We are living in difficult times, negotiating uncharted territory as our city and state has shut down to halt the spread of the COVID-19 virus. Our hearts go out to the families of those who have already lost their lives to this deadly virus – and to families who were already struggling before the COVID-19 outbreak, and confront even greater hardship under the weight of this pandemic.
Our Union has been — and will continue to be — on the front line in dealing with this crisis. We called for schools to be closed in March to protect the health and welfare of our school communities and to halt the spread of the virus. And we continue to advocate for policies in our schools and our city that support our families and our rank and file members.
While the decision to close public schools was the right one, our members understand better than most the challenge it presents for our families. We know that many of them are homeless or living paycheck to paycheck, working multiple jobs to get by. Many do not have adequate health insurance or paid time off from their jobs. Thousands struggle to find decent affordable housing. Every day, we see the hardships our students and their parents face. And those hardships are intensifying.
That’s why, before schools were closed, we joined with SEIU Healthcare, the Grassroots Collaborative and other allies to call for a bold expansion of social safety net programs – common good demands — to support our communities during this crisis. Our demands include a minimum 15 days paid time off, a meals delivery program for families who rely on free or reduced lunch and breakfast, a moratorium on evictions, foreclosures and utility shutoffs, as well as state directives for enhanced and deep cleaning of our schools. And we’ve joined with United Working Families to call for the Right to Recovery, an extensive package of city and state legislation designed to address the fundamental economic needs of our communities during this crisis.
We’re pleased that the governor and other public agencies have embraced some of our demands. The city, state and federal government can and must do more. We live in a prosperous city that never blinks an eye when it comes to providing tax handouts to wealthy corporations or real estate developers. We must demand that no Chicagoan lose their job or weeks of pay because of a public health crisis. No Chicagoan should go hungry, homeless or without heat and electricity. No one should lose their home or go into debt from which they cannot recover.
While we deal with a growing public health emergency, we also remain educators, dedicated to doing what is best in this moment for our students and their teachers. That’s why we urged the Illinois State Board of Education (ISBE) to suspend all assessments and the racist SQRP rating policy for the remainder of the academic year and to adjust the state’s graduation standards. We are pleased the state and CPS have adopted those recommendations.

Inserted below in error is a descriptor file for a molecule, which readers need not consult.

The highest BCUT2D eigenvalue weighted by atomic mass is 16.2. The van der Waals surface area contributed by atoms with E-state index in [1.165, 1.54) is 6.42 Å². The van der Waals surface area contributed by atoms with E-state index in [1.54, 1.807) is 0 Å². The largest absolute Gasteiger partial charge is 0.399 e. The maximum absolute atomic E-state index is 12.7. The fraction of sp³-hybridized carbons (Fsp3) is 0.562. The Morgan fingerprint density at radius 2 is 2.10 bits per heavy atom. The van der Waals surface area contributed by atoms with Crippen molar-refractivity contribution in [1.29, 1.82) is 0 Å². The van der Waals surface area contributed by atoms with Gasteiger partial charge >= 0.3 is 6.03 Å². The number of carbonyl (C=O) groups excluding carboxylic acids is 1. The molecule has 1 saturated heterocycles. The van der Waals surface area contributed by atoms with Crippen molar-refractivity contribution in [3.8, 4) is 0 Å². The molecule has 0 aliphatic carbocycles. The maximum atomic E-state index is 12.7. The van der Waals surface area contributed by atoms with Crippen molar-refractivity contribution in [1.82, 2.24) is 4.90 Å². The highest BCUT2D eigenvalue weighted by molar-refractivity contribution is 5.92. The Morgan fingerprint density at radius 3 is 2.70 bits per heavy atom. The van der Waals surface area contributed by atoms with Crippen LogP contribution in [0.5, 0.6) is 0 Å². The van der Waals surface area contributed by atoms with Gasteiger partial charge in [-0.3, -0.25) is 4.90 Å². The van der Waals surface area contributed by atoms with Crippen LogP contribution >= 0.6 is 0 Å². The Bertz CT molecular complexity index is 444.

We remain in regular communication with the governor, mayor and CPS CEO Janice Jackson and her staff. We hear your concerns and use your feedback to shape our discussions with the state’s policy makers. Nearly 4,000 members responded to our recent survey about school cleanliness — and the results did not surprise. Just 16 percent of those responding reported that their school had been thoroughly cleaned since the first virus case was detected at Vaughn Occupational High School. That’s inexcusable, and we are holding CPS accountable for its pledge to thoroughly clean and disinfect our schools while they’re closed.
Your advocacy is effective and essential. Your emails, posts, tweets and conversations about the critical lack of resources for our families and school cleanliness—or lack thereof—in your schools helped push the governor and the mayor to take action. Now, we need to keep up that pressure as we push for expanded protections and adequate resources for our communities. Reach out to your elected officials in City Hall and in Springfield. Contact the Mayor, Janice Jackson and the CPS Board and tell them our families and communities need support now more than ever.
We must also be steadfast in our demands that this crisis not be used to further the right-wing attack on public education. Rightwing policymakers and the charter industry used Hurricane Katrina in New Orleans and Hurricane Maria in Puerto Rico as an excuse to privatize public education. Today, corporate players and their allies in school administrations are eager to use the COVID-19 crisis to widely – and permanently – deploy remote, online instruction. We will not allow that to happen.
In safety and solidarity,